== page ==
In the royal fortress of Arad on the borders of the Negev, a whole temple – modeled on Solomon’s temple in Jerusalem – has been found, and all the evidence points to this being used for Israelite worship at the same time as the temple in Jerusalem. How could this have been, when the Children of Israel had been so clearly instructed that, once the place for the temple had been chosen, worship anywhere else was forbidden ?
By the time that King Solomon built the first temple in Jerusalem, Israelites had been living in the promised land for nearly 250 years. The sanctuary that they had bought with them from their travels in the wilderness, and which was supposed to serve as their central place of worship at Shiloh until the temple was built, had been destroyed by the Philistines. During this period therefore, worship was – of necessity – dispersed throughout the land. We see evidence of this, both in the Bible itself, and in the remains of household shrines and village altars which archaeologists have found all over the land of Israel.
For the ancients – the ancient Israelites included – divine worship was intimately connected to the place they lived in. Only if their God “lived” there with them (or was at least encouraged to visit them regularly) could they be sure that their sacrificial offerings would be answered appropriately: rain to fill their water cistern, good crops to feed themselves and their livestock, protection from local marauders and robbers, etc. This was the reason they would build a house or place for Him to dwell in.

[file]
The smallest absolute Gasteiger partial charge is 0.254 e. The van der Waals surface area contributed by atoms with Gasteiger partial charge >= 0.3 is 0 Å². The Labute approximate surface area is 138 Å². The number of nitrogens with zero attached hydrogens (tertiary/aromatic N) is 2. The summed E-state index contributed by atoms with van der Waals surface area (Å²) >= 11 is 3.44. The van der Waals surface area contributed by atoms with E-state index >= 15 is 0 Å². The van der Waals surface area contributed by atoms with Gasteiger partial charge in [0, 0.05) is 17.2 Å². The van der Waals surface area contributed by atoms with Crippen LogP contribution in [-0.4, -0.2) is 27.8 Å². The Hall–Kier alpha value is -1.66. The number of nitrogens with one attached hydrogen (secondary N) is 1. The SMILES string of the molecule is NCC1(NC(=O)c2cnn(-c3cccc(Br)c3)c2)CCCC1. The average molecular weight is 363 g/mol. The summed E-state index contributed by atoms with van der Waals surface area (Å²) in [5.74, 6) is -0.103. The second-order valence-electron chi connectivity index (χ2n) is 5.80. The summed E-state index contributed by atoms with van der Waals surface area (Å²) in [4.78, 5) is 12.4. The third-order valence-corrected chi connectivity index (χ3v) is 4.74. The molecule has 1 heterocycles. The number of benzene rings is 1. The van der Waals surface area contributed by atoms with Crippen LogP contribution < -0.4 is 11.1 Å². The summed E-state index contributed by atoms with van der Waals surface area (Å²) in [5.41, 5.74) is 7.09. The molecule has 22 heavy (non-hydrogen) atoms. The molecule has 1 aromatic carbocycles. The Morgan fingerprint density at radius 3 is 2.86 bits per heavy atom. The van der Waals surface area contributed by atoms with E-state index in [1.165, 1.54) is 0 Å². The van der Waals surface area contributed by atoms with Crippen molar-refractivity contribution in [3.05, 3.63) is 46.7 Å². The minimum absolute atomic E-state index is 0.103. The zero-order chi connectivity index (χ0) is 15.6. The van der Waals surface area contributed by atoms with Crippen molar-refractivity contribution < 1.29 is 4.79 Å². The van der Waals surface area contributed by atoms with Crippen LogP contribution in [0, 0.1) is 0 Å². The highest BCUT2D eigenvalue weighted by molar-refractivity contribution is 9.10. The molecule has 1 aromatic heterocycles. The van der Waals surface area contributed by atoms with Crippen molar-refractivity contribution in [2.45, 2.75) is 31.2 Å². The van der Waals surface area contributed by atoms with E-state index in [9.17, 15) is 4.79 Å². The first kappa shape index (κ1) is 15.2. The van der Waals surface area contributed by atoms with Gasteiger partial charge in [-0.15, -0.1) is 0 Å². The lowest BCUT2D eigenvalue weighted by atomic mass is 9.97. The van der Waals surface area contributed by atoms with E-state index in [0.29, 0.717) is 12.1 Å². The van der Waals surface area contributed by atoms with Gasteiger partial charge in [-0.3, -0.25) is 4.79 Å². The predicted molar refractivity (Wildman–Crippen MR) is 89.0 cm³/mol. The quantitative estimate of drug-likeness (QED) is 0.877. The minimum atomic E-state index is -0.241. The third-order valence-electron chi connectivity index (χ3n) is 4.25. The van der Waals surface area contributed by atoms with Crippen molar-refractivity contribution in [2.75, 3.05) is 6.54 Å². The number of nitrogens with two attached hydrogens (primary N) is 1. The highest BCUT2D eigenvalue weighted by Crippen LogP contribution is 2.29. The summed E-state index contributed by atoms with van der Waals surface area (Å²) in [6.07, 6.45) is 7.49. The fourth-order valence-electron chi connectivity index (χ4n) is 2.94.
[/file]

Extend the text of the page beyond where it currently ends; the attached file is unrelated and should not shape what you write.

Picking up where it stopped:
With the habit of 250 years of local worship, it was bound to take a while for the idea of centralized worship in Jerusalem to take hold. Not until the time of King Hezekiah, who made efforts to restore the national and religious unity of the People of Israel in the face of the threat of Assyrian invasion, did worship at the temple at Arad finally come to an end. And when it did – in recognition of it having served as a House of God for so many years – this temple was carefully and respectfully buried under the soil, where it remained virtually undisturbed until once more uncovered twenty seven centuries later.